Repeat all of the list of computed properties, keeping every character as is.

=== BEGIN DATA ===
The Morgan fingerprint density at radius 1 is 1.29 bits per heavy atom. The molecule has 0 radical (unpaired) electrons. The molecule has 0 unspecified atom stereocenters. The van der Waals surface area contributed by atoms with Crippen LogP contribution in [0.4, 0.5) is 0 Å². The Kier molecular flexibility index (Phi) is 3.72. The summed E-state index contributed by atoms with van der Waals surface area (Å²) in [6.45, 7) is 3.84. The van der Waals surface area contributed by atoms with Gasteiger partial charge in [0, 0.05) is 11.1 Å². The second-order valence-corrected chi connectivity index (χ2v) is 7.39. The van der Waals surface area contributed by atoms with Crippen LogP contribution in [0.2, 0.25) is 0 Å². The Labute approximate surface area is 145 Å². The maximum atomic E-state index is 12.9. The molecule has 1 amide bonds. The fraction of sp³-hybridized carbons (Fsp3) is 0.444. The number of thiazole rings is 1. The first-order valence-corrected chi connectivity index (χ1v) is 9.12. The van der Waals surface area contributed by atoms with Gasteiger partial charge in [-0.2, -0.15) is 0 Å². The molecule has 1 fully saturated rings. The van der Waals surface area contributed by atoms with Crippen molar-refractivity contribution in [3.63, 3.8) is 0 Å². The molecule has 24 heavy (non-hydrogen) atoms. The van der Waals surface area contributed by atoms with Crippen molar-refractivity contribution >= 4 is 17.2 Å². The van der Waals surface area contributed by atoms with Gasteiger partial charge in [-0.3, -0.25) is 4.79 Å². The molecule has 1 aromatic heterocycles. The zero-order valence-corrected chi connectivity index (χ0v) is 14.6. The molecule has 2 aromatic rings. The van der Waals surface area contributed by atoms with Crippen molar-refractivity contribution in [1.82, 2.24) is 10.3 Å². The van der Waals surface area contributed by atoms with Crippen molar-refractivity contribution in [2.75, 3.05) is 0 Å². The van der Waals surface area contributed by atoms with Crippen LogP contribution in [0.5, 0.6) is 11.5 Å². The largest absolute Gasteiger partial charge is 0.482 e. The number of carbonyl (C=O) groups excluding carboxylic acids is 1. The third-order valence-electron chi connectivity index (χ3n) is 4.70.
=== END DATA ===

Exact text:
The Morgan fingerprint density at radius 1 is 1.29 bits per heavy atom. The molecule has 0 radical (unpaired) electrons. The molecule has 0 unspecified atom stereocenters. The van der Waals surface area contributed by atoms with Crippen LogP contribution in [0.4, 0.5) is 0 Å². The Kier molecular flexibility index (Phi) is 3.72. The summed E-state index contributed by atoms with van der Waals surface area (Å²) in [6.45, 7) is 3.84. The van der Waals surface area contributed by atoms with Gasteiger partial charge in [0, 0.05) is 11.1 Å². The second-order valence-corrected chi connectivity index (χ2v) is 7.39. The van der Waals surface area contributed by atoms with Crippen LogP contribution in [0.2, 0.25) is 0 Å². The Labute approximate surface area is 145 Å². The maximum atomic E-state index is 12.9. The molecule has 1 amide bonds. The fraction of sp³-hybridized carbons (Fsp3) is 0.444. The number of thiazole rings is 1. The first-order valence-corrected chi connectivity index (χ1v) is 9.12. The van der Waals surface area contributed by atoms with Gasteiger partial charge in [-0.2, -0.15) is 0 Å². The molecule has 1 fully saturated rings. The van der Waals surface area contributed by atoms with Crippen molar-refractivity contribution in [3.63, 3.8) is 0 Å². The molecule has 24 heavy (non-hydrogen) atoms. The van der Waals surface area contributed by atoms with Crippen molar-refractivity contribution >= 4 is 17.2 Å². The van der Waals surface area contributed by atoms with Gasteiger partial charge in [-0.3, -0.25) is 4.79 Å². The molecule has 1 aromatic heterocycles. The zero-order valence-corrected chi connectivity index (χ0v) is 14.6. The molecule has 2 aromatic rings. The van der Waals surface area contributed by atoms with Crippen molar-refractivity contribution in [1.82, 2.24) is 10.3 Å². The van der Waals surface area contributed by atoms with Crippen molar-refractivity contribution in [2.75, 3.05) is 0 Å². The van der Waals surface area contributed by atoms with Crippen LogP contribution in [0.5, 0.6) is 11.5 Å². The largest absolute Gasteiger partial charge is 0.482 e. The number of carbonyl (C=O) groups excluding carboxylic acids is 1. The third-order valence-electron chi connectivity index (χ3n) is 4.70.